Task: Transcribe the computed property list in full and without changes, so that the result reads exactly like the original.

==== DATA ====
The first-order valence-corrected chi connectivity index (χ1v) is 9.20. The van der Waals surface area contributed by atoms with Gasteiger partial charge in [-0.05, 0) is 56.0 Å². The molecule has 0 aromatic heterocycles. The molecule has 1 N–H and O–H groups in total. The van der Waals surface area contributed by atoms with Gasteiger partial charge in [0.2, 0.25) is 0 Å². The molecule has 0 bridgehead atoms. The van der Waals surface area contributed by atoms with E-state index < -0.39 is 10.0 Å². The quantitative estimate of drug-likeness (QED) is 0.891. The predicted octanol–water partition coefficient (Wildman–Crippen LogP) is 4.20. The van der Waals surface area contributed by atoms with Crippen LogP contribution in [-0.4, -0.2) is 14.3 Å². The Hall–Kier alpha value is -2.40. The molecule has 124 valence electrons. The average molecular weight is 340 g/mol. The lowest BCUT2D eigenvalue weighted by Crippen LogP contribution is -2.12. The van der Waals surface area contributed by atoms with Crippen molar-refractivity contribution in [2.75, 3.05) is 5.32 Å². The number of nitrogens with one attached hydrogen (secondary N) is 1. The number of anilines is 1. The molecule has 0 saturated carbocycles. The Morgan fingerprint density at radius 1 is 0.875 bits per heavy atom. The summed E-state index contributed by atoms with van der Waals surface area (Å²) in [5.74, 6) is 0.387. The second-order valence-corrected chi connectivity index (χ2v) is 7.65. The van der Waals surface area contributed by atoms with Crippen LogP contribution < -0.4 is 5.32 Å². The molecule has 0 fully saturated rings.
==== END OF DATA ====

The first-order valence-corrected chi connectivity index (χ1v) is 9.20. The van der Waals surface area contributed by atoms with Gasteiger partial charge in [-0.05, 0) is 56.0 Å². The molecule has 0 aromatic heterocycles. The molecule has 1 N–H and O–H groups in total. The van der Waals surface area contributed by atoms with Gasteiger partial charge in [0.2, 0.25) is 0 Å². The molecule has 0 bridgehead atoms. The van der Waals surface area contributed by atoms with E-state index < -0.39 is 10.0 Å². The quantitative estimate of drug-likeness (QED) is 0.891. The predicted octanol–water partition coefficient (Wildman–Crippen LogP) is 4.20. The van der Waals surface area contributed by atoms with Crippen LogP contribution in [-0.4, -0.2) is 14.3 Å². The Hall–Kier alpha value is -2.40. The molecule has 124 valence electrons. The average molecular weight is 340 g/mol. The lowest BCUT2D eigenvalue weighted by Crippen LogP contribution is -2.12. The van der Waals surface area contributed by atoms with Crippen molar-refractivity contribution in [2.75, 3.05) is 5.32 Å². The number of nitrogens with one attached hydrogen (secondary N) is 1. The number of anilines is 1. The molecule has 0 saturated carbocycles. The Morgan fingerprint density at radius 1 is 0.875 bits per heavy atom. The summed E-state index contributed by atoms with van der Waals surface area (Å²) in [5.74, 6) is 0.387. The second-order valence-corrected chi connectivity index (χ2v) is 7.65. The van der Waals surface area contributed by atoms with Crippen LogP contribution < -0.4 is 5.32 Å². The molecule has 0 fully saturated rings.